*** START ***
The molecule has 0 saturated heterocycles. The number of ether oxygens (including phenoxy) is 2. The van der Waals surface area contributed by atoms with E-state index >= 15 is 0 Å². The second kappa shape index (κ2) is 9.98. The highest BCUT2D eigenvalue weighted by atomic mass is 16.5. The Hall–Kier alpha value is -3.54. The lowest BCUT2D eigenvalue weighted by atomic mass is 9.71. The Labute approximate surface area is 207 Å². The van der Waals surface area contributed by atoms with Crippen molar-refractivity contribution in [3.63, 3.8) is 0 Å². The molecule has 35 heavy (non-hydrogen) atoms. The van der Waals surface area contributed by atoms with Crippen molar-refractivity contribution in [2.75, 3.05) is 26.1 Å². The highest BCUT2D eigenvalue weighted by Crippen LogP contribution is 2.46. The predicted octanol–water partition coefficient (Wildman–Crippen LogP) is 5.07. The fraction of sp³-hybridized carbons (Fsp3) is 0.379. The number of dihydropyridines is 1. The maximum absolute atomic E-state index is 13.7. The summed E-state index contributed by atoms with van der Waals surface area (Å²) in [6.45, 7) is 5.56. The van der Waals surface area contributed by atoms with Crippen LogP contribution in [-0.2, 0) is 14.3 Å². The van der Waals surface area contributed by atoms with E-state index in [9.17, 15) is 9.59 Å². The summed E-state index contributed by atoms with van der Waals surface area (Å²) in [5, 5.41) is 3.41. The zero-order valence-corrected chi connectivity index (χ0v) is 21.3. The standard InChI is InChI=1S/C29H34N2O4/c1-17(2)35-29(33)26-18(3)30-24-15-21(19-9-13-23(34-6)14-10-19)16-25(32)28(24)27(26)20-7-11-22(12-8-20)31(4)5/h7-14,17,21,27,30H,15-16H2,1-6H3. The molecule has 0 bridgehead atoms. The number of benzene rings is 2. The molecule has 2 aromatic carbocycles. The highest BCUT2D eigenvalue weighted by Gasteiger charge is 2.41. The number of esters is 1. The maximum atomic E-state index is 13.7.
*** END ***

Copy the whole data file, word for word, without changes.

The molecule has 0 saturated heterocycles. The number of ether oxygens (including phenoxy) is 2. The van der Waals surface area contributed by atoms with E-state index >= 15 is 0 Å². The second kappa shape index (κ2) is 9.98. The highest BCUT2D eigenvalue weighted by atomic mass is 16.5. The Hall–Kier alpha value is -3.54. The lowest BCUT2D eigenvalue weighted by atomic mass is 9.71. The Labute approximate surface area is 207 Å². The van der Waals surface area contributed by atoms with Crippen molar-refractivity contribution in [3.63, 3.8) is 0 Å². The molecule has 35 heavy (non-hydrogen) atoms. The van der Waals surface area contributed by atoms with Crippen molar-refractivity contribution in [2.75, 3.05) is 26.1 Å². The highest BCUT2D eigenvalue weighted by Crippen LogP contribution is 2.46. The predicted octanol–water partition coefficient (Wildman–Crippen LogP) is 5.07. The fraction of sp³-hybridized carbons (Fsp3) is 0.379. The number of dihydropyridines is 1. The maximum absolute atomic E-state index is 13.7. The summed E-state index contributed by atoms with van der Waals surface area (Å²) in [6.45, 7) is 5.56. The van der Waals surface area contributed by atoms with Crippen LogP contribution in [-0.2, 0) is 14.3 Å². The van der Waals surface area contributed by atoms with E-state index in [9.17, 15) is 9.59 Å². The summed E-state index contributed by atoms with van der Waals surface area (Å²) in [5, 5.41) is 3.41. The zero-order valence-corrected chi connectivity index (χ0v) is 21.3. The standard InChI is InChI=1S/C29H34N2O4/c1-17(2)35-29(33)26-18(3)30-24-15-21(19-9-13-23(34-6)14-10-19)16-25(32)28(24)27(26)20-7-11-22(12-8-20)31(4)5/h7-14,17,21,27,30H,15-16H2,1-6H3. The molecule has 0 bridgehead atoms. The number of benzene rings is 2. The molecule has 2 aromatic carbocycles. The highest BCUT2D eigenvalue weighted by Gasteiger charge is 2.41. The number of esters is 1. The maximum atomic E-state index is 13.7.